Building peace by picking grapes
Written by Claudia from Italy
After years of working at home or at the office during the pandemic, this summer I felt the need to reconnect to the international activities of SCI, and to its core purpose: creating peace through volunteering. So I decided to go on a workcamp, and I chose one that would connect many dots in my life: my roots, growing up on a farm in a rural village in Italy, my studies and passion in human rights and international humanitarian law, and my volunteering and job experience with peace education and international solidarity.
The workcamp was at Tent of Nations, a family farm in Palestine (in the occupied West Bank) turned into a centre for peace-building and non-violent resistance. The land where the farm is located belongs to the Nassar family, a palestinian-Christian family who has owned and worked the land for more than 100 years. However, the land has been under threat of confiscation by the Israeli military force for more than 30 years.
The work itself was to participate in the grape and fig harvest of the farm, but the project involved much more than that. The mere presence of volunteers is very valuable for the farm as it provides a form of protection and volunteers can be witnesses to the situation and bring awareness back to their countries. Then on top of the farm work, our group (seven people from different European countries) was discussing various topics related to peace and non-violence, together with Daoud, our host, and we visited different realities of occupation in the surrounding area. But most of all, sharing the daily life of the farm meant that I could have a first glimpse of understanding of what it means to live under occupation in Palestine.
For example, the farm is not allowed to have connection to the electricity grid or running water, so the family needed to find ways to be more and more self-sufficient in terms of resources, with solar panels, rainwater collection and water tanks, sustainable ways of farming, compost toilets, … Volunteers at the farm need to be conscious of this, adapt and optimise their use. While we were there, part of the farm caught fire, and I could witness the dilemma of choosing between using precious water to stop the fire, or wait for the fire to hopefully die down on its own but sacrificing some trees. This is just one of the many examples of everyday challenges and injustices that the farm and our hosts have to face.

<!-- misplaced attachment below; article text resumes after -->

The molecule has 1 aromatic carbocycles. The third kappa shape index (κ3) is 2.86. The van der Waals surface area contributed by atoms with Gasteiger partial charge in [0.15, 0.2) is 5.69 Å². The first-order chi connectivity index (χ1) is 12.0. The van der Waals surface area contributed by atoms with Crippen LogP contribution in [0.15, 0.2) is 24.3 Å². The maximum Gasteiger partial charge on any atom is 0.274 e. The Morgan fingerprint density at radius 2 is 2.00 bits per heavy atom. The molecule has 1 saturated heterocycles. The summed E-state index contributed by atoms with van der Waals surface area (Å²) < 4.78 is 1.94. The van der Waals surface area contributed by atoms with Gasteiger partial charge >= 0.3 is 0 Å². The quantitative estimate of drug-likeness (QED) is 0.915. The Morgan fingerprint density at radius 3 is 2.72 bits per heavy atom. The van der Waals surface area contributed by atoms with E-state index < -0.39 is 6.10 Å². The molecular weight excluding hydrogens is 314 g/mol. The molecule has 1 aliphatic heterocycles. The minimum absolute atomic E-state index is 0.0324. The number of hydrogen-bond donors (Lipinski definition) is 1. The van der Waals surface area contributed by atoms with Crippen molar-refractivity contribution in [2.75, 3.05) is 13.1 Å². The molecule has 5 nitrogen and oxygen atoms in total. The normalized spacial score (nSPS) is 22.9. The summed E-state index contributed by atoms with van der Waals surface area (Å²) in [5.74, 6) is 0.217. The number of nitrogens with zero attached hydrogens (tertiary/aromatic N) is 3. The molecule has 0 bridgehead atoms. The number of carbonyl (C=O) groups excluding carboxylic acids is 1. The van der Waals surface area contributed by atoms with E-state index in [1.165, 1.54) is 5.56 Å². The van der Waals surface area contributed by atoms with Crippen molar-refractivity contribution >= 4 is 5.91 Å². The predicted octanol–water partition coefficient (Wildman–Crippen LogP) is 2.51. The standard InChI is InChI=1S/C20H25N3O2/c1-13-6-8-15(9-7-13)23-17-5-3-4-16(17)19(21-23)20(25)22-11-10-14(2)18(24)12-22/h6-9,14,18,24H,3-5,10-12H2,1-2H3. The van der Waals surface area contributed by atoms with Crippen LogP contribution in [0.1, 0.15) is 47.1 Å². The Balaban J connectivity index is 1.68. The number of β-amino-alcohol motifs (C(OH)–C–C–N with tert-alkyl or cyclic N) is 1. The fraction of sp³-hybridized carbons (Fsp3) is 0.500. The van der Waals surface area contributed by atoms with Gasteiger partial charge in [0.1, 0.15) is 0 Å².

If on the one hand we could see and learn about the injustices that the Nassar family are subjected to as palestinians – restrictions on access to resources and on freedom of movement, personal attacks, destruction of their property, bureaucratic nightmares, the presence of settlements all around them – on the other hand it was so incredible to witness their way of working and interacting with people, with such inner peace, dignity and clear vision for their farm.
The highlight of the experience was getting to know Daoud, Daher, Amal, their mother Meladeh and her grandchildren: our hosts, the Nassar family. Learning about their story of peaceful resistance and sharing a little bit of their daily reality at the farm was very meaningful for me.
I learnt about the Tent of Nations’ motto “We refuse to be enemies” and how it is extremely powerful and significant, all the more so in the context in which it is practised. In a land that is imbued in conflict – armed, ideological, political – not to harbour hate seems to me such an impossible achievement, and yet the Nassar family took an active decision to practise non-violence, for the sake of others and their own integrity as peacemakers and Christians.
“We want to use our frustrations and disappointments constructively; to transform this into energy we need to do things positively, rather than becoming a seed-bed for anger and bitterness.”
Their example of finding creative ways to respond positively to the reality of oppression that they live through is truly inspiring and I felt empowered to find ways to act for a positive change in my own reality. This is the true value of this workcamp and the international solidarity that it represents: it is a real exchange where everyone benefits from the encounter.